Dale Stanten

Dale Stanten reflects on her dysfunctional upbringing and her determination to overcome it with her book, The Hooker’s Daughter.  Learn more about her favorite marketing technique and the most important thing she’s learned about self-publishing.

1. Pretend for a moment I’m a reader looking for my next book.  Pitch me your book in five to ten sentences.

In 1950s Jewish Boston, my mother established a home-based business as a prostitute to remedy her husband’s inability to provide for his family.  At age six, I was answering the front door for johns.  Kids were forbidden to play with me and even the Girl Scouts asked me to leave.  What a terrible irony, in a family with so many strange and twisted realities, that my gay sister, “coming out” at age 16, was the only thing my parents focused on as contemptible.  My memoir is a story of survival driven by my ability to extract positive qualities from a dysfunctional life.  My unconditional love for my mother challenges the reader to examine beyond that which is socially acceptable and identify that which is universal.

2. What motivated you to become an indie writer?

I started writing this book 12 years ago so my children would understand their mother’s background.

This book began with my efforts in a writing group which met in the back room of a local bakery-café.  The group was both fascinated and shocked by my story as it emerged, and eagerly awaited each new installment.  I was touched by this unselfish outpouring of interest and found welcomed motivation in their support.  It was a difficult decision to expose myself by publishing this memoir.  What would people say?  Am I being foolish?  Why am I doing this?  I had periods of doubt and anxiety and many sleepless nights.  However, making my private life public finally devalued the impact of the gossip and embarrassment and the baggage I did not pack.  No nore secrets!

3. Have you been traditionally published?  Why or why not?

Today, a traditional publishing house requires the author to do the majority of the marketing and publicity.  Unless you have a platform and your name is Clinton or Bush, it is difficult to obtain any assistance.  Ultimately, I decided to self-publish.  This gave me more control of the process.

Marketing can absorb a great deal of time and effort.  However, I love marketing!  I built my original business from nothing and understand that personal contact and follow through are very important.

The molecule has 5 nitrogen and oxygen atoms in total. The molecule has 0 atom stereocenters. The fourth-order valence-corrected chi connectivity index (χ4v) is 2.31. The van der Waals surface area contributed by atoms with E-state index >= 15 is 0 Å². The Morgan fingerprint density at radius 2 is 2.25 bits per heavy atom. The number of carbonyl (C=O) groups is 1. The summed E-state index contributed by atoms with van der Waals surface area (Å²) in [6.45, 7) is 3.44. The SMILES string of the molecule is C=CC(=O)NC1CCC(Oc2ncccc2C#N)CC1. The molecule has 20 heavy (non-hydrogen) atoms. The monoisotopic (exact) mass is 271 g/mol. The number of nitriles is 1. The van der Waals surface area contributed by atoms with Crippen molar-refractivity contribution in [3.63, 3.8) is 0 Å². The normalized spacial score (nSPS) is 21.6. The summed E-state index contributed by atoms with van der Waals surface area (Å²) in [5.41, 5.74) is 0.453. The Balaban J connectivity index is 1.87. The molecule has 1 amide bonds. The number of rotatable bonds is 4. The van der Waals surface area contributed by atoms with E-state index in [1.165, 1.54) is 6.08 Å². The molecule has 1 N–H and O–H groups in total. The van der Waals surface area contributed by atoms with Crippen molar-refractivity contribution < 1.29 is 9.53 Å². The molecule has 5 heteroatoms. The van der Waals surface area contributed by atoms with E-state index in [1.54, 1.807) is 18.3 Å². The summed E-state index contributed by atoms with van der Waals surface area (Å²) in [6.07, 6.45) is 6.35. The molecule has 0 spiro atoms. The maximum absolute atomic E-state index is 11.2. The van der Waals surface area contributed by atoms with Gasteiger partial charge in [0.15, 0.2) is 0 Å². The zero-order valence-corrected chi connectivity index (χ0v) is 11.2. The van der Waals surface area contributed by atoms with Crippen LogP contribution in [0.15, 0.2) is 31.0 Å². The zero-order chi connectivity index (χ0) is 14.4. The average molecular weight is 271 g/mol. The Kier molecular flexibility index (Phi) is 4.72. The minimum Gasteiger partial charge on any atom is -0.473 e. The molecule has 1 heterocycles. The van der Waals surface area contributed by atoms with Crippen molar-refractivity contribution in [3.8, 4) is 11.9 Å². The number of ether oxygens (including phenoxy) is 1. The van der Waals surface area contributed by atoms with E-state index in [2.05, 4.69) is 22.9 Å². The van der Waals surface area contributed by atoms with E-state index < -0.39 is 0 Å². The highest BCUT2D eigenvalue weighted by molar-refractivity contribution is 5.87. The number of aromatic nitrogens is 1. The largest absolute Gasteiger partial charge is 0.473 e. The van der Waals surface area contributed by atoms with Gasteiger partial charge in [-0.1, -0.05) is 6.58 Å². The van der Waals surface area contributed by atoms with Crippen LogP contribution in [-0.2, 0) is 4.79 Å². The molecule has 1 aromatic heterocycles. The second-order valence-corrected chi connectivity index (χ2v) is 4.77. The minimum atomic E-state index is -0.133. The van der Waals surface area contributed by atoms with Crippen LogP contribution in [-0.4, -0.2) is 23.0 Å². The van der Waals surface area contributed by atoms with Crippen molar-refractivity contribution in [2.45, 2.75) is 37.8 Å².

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Ron D. Voigts

1. Pretend for a moment I’m a reader looking for my next book.  Pitch me your book in five to ten sentences.

In Penelope and The Movie Star, Marvel Movies comes to Penelope’s school to shoot a motion picture against the backdrop of the old Windorf Hotel that now houses the school.  She sneaks onto the set and watches a scene being filmed. Famous actors Priscilla Young and Clarence Dodd star in the movie and Penelope gets to see them up close.  Regrettably, she also sees a spotlight fall on the director and kill him.  Penelope claims she had her eyes shut when it happened, but the police think she may remember something.  Unfortunately for her, the killer also thinks she may recall something.

A Penelope mystery story (there are two others) can be enjoyed by tweens and adults alike.  The stories are laced with humor while presenting a whodunit that will leave you guessing until the end.

2. What motivated you to become an indie writer?

I had two books with an agent for a number of years.  While she got close calls, she never landed a publisher.  I believed in my work and, by mutual agreement, I withdrew the books.  I have no regrets.  Before, I waited for the big break, wondering if I it would ever come.  As an indie writer, I can hardly wait to publish the next book.

3. Have you been traditionally published?  Why or why not?

I had a few short stories with a literary magazine many years ago. The Penelope mystery series are my first books published.

4. How have you liked self-publishing so far?

It’s great!  Self-publishing is a lot more fun than waiting around for a publisher.  And look at all the people who have self-published and later found a traditional publisher.  The experience gained cannot be matched.